Schizophrenia is a mental disorder often presented in patients by abnormal thought processes, impaired emotional responses, and negative symptoms. As a chronic disorder that affects ~1% of all people, schizophrenia can be have debilitating effects on patients, especially on their social lives. Due to the lack of knowledge on its pathophysiology and also the heterogeneity of the symptoms, it has been increasingly important to understand the genetics of schizophrenia.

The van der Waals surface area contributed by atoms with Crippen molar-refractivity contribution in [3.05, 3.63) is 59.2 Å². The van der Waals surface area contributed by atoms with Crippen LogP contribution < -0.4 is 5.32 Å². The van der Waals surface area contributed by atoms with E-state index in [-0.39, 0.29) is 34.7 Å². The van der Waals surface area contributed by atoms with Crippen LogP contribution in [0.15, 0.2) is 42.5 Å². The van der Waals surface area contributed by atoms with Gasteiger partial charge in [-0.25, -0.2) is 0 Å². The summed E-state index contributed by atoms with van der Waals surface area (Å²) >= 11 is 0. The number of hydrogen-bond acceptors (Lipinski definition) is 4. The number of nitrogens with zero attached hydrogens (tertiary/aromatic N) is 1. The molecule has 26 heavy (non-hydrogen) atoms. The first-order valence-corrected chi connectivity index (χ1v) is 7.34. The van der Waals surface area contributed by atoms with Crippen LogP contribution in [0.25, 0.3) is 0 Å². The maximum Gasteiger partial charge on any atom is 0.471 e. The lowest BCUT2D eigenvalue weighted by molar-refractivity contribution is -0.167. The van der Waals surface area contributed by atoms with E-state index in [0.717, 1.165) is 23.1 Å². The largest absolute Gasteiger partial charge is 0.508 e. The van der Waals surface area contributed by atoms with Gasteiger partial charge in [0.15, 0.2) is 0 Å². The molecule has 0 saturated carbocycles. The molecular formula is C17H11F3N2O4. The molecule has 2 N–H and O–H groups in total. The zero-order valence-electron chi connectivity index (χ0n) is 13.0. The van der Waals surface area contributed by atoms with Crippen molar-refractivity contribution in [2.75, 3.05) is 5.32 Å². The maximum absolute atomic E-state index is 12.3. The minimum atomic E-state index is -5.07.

Due to the marked reduction in fecundity seen in schizophrenic patients, the high heritability of the disorder pointed to the possibility that genetic alleles that were risk factors might occur as de novo mutations. Previous exome sequencing studies showed no promising results, but the inconclusive results were likely due to small sample size and a narrow focus on target genes. Two recent studies, the largest of their kind, gathered data from nearly 7000 people (nearly 3500 patients) from Sweden and Bulgaria, and showed that genetic effects on schizophrenia seemed to be very complex. Specifically, both papers published in Nature reflected on the implication of genetic mutations in clusters of specific proteins that governed signaling networks dealing with learning and memory. The studies identified the presence of de novo mutations, often nonsense mutations, notably in genes related to the PSD (post-synaptic density of dendrites), the calcium channels, the postsynaptic ARC complex, and the NMDA receptors.